J: In my experience, one hears of Suzuki teachers in violin and piano, however, you have not only developed a Suzuki organ program in Australia but are a Teacher Trainer for the Pan Pacific region. Please tell us about this program and why it is an effective way to teach organ.
Dr. Clark: The Suzuki repertoire and pedagogy was researched and developed over fifteen years ago by Swedish Suzuki Teacher Trainer, Gunilla Ronnberg. Ronnberg was fascinated by the challenge of preparing simple, progressive pieces and teaching techniques for children as young as three years old – something that had never been done before. See her website here: https://suzukiassociation.org/
I was fascinated by these wonderful developments of making organ playing accessible to very young children (something I had longed for as a child). I had read and studied the program as much as possible and some of my piano students were keen to learn the organ. So I began teaching, with Gunilla’s help, quickly building up to a studio of about twenty students followed by six teachers keen to study the pedagogy.
I was already a piano Teacher Trainer, so was awarded organ Teacher Trainer status for the Pan Pacific region. I was fortunate to have the resources and support of a one thousand member congregation at the Avondale Memorial SDA Church, Cooranbong, NSW, on the campus of Avondale College. We now hold summer schools, workshops, recitals, student concerts and teacher training on the campus and interstate. Our annual Christmas concert attracts an audience of nearly one thousand people.
There are six books in the Suzuki organ repertoire along with the listening resources (two more books are in preparation). Small children begin on the pedal board, the ideal ‘supersized” keyboard, perfect for gross motor movement and spatial development. Articulation (based on Baroque performance practice), legato and improvisation are taught right from the beginning pieces, along with theory, note reading and sight reading at every lesson when the child is ready.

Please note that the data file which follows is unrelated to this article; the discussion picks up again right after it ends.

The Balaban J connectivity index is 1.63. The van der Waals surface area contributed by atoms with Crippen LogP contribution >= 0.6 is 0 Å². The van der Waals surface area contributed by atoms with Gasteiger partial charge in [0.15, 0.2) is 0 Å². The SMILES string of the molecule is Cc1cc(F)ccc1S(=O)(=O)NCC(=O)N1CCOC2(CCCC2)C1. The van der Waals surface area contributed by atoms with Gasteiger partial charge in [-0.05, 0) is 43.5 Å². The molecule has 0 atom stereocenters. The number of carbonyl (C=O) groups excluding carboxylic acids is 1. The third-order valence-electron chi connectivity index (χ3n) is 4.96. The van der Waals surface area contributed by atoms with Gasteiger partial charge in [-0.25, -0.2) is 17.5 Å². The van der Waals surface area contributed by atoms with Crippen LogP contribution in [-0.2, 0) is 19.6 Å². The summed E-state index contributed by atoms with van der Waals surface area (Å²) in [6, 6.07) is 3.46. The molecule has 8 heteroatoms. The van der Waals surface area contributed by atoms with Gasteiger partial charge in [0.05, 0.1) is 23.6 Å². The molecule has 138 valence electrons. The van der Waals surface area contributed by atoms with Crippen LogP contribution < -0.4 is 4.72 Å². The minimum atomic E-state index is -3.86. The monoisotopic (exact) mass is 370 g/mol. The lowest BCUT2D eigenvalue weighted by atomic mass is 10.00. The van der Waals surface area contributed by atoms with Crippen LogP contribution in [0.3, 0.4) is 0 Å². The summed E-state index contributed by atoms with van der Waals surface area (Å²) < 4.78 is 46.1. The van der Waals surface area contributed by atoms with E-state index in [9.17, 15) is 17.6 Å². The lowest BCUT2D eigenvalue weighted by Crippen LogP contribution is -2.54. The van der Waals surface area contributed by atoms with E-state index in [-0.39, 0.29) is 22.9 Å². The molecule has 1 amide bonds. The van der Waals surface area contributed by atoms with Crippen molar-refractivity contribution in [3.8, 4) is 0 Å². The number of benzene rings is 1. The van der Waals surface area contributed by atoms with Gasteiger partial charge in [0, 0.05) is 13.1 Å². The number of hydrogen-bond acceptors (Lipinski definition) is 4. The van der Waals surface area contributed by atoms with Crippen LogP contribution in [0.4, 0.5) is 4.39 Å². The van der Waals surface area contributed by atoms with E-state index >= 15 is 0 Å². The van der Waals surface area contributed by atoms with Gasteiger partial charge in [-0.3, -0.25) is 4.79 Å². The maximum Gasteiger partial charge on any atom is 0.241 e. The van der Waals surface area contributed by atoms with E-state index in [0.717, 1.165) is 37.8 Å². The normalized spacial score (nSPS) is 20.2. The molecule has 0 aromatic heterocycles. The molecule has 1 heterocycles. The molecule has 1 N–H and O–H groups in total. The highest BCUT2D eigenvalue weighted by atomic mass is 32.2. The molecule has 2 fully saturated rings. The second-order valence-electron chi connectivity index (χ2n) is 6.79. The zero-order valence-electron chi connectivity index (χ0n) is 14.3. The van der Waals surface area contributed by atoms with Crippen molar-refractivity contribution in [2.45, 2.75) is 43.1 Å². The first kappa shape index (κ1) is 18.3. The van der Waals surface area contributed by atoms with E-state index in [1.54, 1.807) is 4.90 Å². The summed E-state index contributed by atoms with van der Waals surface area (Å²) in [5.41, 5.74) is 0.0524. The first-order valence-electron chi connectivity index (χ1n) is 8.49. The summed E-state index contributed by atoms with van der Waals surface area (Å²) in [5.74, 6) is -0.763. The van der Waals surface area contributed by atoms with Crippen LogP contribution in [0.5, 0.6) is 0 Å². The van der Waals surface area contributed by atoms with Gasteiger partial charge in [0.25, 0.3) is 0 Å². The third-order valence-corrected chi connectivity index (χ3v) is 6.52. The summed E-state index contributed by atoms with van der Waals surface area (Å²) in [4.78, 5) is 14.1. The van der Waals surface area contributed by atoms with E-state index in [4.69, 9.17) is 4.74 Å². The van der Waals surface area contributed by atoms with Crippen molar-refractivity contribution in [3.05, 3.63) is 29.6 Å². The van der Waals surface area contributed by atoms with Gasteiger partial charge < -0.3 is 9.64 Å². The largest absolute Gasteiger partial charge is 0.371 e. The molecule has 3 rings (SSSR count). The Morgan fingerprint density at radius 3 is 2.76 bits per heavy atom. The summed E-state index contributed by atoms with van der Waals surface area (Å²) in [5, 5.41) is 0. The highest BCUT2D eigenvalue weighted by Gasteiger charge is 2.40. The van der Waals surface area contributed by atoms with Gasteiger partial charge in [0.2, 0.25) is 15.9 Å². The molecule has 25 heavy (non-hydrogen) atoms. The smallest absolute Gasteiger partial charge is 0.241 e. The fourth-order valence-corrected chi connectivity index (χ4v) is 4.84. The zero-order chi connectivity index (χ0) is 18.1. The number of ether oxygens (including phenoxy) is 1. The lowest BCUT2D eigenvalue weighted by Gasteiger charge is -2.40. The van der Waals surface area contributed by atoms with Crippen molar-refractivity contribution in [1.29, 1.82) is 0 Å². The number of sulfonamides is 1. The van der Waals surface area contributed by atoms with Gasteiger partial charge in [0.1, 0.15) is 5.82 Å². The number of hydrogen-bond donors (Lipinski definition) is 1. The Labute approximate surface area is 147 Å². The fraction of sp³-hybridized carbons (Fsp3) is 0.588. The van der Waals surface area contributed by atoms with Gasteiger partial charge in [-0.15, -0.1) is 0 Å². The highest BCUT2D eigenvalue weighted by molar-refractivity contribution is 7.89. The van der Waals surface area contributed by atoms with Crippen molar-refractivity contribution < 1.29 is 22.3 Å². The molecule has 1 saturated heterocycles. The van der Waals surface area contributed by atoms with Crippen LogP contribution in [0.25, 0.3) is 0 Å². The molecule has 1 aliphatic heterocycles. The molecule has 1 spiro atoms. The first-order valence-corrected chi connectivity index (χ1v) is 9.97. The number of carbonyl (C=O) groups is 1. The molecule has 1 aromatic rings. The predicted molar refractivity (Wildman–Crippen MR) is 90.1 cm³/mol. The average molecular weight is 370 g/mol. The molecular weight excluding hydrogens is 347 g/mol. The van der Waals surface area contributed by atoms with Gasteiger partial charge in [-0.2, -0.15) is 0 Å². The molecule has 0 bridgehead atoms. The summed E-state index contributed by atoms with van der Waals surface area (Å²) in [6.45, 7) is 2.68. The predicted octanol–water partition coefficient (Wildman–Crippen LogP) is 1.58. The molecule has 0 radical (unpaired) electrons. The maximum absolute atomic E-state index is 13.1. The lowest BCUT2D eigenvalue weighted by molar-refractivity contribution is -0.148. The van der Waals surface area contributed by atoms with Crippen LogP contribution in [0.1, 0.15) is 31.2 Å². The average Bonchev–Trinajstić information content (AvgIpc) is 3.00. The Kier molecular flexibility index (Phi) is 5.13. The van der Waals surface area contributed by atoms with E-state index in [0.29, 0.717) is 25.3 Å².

J: Where can one study and receive training to become a certified Suzuki organ teacher?
Dr. Clark: In Australia, there are teacher training programs in most states, leading to advanced accreditation in early childhood music, psychology, pedagogy, repertoire analysis and performance. The Suzuki Association of the Americas, https://suzukiassociation.org/ has excellent training programs across the country, right through to masters and doctoral studies. Dr Jeremy Chesman, an outstanding Suzuki organ teacher at Missouri State University, can be contacted at: email@example.com
J: Please share some Suzuki success stories with our readers.
Dr. Clark: Many of my students are already at an advanced level, performing at concert halls and churches throughout the state and interstate.
They play regularly at the Sydney Town Hall and the Sydney Opera House. More details and student performances can be found on my website: http://www.learnsuzukiorgan.com/
>My greatest satisfaction and success comes from teaching students who have learning challenges – some on the Aspergers spectrum, ADHD, or Global Development Delay. It is amazing what these students achieve, sometimes quickly, sometimes very slowly, on an instrument that appeals to them visually, aurally and spatially. They particularly love the wide spectrum of sounds and colors which appeal to their senses.
In Dr Suzuki’s words,
J: Thank you, Dr. Clark, for sharing this exciting information with our readers.